Declan Fitzsimons is my hero. His piece in The Guardian this Saturday was a fresh voice in the world of being child-free. It made it a male thing as well as a female thing; it countered the prevailing notion that men aren’t interested in children; that not having children when you inherently want them is not just a woman’s issue.
There is a prevailing notion in the world of being child-free that women are at a bigger disadvantage than men when it comes to the biological clock deadline. There’s no denying that, as Declan admits: he can still have children and he’s 52. However, as he rightly points out, that doesn’t prevent men from feeling a longing for something they haven’t got. Perhaps in some way it is more torturous to know you could have something that you don’t. To feel every day you’re failing to attain something achievable. And while the potential to have children remains, the possibility of meeting a woman who both wants and is able to have children becomes more slight with each passing day; the possibility of being an energetic father does too. There are still drawbacks post forty for men too. It’s not worse nor better. Just different. And it’s different as a result of our core biological distinctions: the ones that aren’t ever going away, no matter how equal we one day become, without some serious and scary scientific advances.
“What’s more, it was a bridge between men and women.”
What’s most refreshing about the post is the honest, raw emotion present within it. His appreciation of children’s curiosity ‘their cheeks the lustre of rose petals’; his intense regret over past mistakes ‘I can’t help but replay moments in my life that I wish could have turned out differently. These are so painful’; the way he conveys the joys of fatherhood ‘what a joy that would be, to see in our child’s face, our love; to bring into this world a beautiful child that was of us’; the constant sense of longing ‘just because theoretically I still could doesn’t mean I don’t feel the loss of all those could-have-beens’; and his self-awareness of his inherent desire ‘I feel I am made to be a father’. In a world where male suicide is a major concern; where emotions and feelings are shunned as been a sign of emasculation, it was really beautiful to read this. What’s more, it was a bridge between men and women. These emotions are not gender-specific: they’re just human.
When he said, ‘I am not a real member of society’, I felt a certain trepidation with this that borders with the continual childfree debate primarily being held amongst women. As we battle towards the idea of society accepting childfree adults as just another norm, it is easy to feel like you’re missing out on certain aspects of the life game. Just a year ago, I would have laughed at this idea because actually parents miss out on many aspects of society too. From my perspective, they weren’t real members either. However, as I’ve gotten older, as I’ve attended wedding after wedding and watched pregnancy after pregnancy in the people around me, I realise that this is part of the feeling of being childfree: you cannot experience or be a part of many aspects of life the majority are participating in. And it’s the word majority that’s key there. To experience that separation as a minority knowing you can’t have children must be exceedingly difficult. Even when you’ve chosen it, it is easy to second guess yourself and question what you’re missing out on.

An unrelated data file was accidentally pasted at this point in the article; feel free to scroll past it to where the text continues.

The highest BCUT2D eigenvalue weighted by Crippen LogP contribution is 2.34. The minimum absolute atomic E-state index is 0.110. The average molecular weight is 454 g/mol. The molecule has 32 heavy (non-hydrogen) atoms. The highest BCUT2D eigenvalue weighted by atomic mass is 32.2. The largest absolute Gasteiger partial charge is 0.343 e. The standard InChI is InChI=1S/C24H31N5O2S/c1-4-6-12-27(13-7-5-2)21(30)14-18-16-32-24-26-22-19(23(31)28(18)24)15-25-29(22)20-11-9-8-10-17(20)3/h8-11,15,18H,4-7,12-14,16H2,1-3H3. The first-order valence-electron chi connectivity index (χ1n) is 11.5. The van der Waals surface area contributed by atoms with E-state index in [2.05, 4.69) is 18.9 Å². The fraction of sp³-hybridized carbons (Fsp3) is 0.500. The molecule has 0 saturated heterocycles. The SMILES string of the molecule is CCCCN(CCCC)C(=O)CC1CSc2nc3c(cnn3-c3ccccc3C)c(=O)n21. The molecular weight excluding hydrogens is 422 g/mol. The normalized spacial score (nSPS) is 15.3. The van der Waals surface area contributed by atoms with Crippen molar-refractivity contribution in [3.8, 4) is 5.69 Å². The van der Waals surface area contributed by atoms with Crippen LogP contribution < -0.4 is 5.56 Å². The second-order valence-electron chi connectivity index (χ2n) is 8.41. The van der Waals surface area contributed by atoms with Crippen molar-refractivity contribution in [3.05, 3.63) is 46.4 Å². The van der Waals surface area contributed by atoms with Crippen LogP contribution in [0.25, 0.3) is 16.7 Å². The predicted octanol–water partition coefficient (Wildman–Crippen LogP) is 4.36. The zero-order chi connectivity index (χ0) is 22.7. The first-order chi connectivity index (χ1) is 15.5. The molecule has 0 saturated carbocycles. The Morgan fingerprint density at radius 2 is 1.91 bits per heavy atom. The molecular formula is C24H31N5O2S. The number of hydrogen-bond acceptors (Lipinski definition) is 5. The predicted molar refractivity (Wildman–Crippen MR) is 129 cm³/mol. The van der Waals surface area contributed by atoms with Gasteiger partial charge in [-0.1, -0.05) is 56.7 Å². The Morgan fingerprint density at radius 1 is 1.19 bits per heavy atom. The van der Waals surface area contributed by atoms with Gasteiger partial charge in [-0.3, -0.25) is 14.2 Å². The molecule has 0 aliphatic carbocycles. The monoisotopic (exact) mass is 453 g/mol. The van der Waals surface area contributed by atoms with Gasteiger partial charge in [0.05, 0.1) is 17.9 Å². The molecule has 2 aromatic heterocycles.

For those who inherently don’t want children, this is simply something to contextualise occasionally. It’s something that can be made easier by forming a community of like-minded people. For those who do want children, it must be a constant struggle to manage the sense of longing and the feeling that you’re missing out on a huge part of who you are.
Declan surprises me most with his admission that without children, ‘in some ways I don’t feel fully like a man.’ To many men, being a father is not directly linked with masculinity. In fact, in many ways it’s quite the opposite. Our society’s connotations of masculinity do not often involve the image of a man swinging a child around, or changing a nappy, pushing a pram, or cleaning a face. But to Declan it is. His refreshing concept of being a man is entirely personal to him: he is not measuring his masculinity against society’s; he’s measuring it against his own parameters of what he wants. For him, being a man, is feeling complete within himself. This is something I believe we could all benefit from and how I’d like to measure my own version of femininity; my own perception of what a woman should be, based on my own desires and parameters. No-one else’s. The corporations and marketing folks at Maybelline won’t like it one bit.
Here’s to more men like Declan! Let’s help make him the norm and not the exception!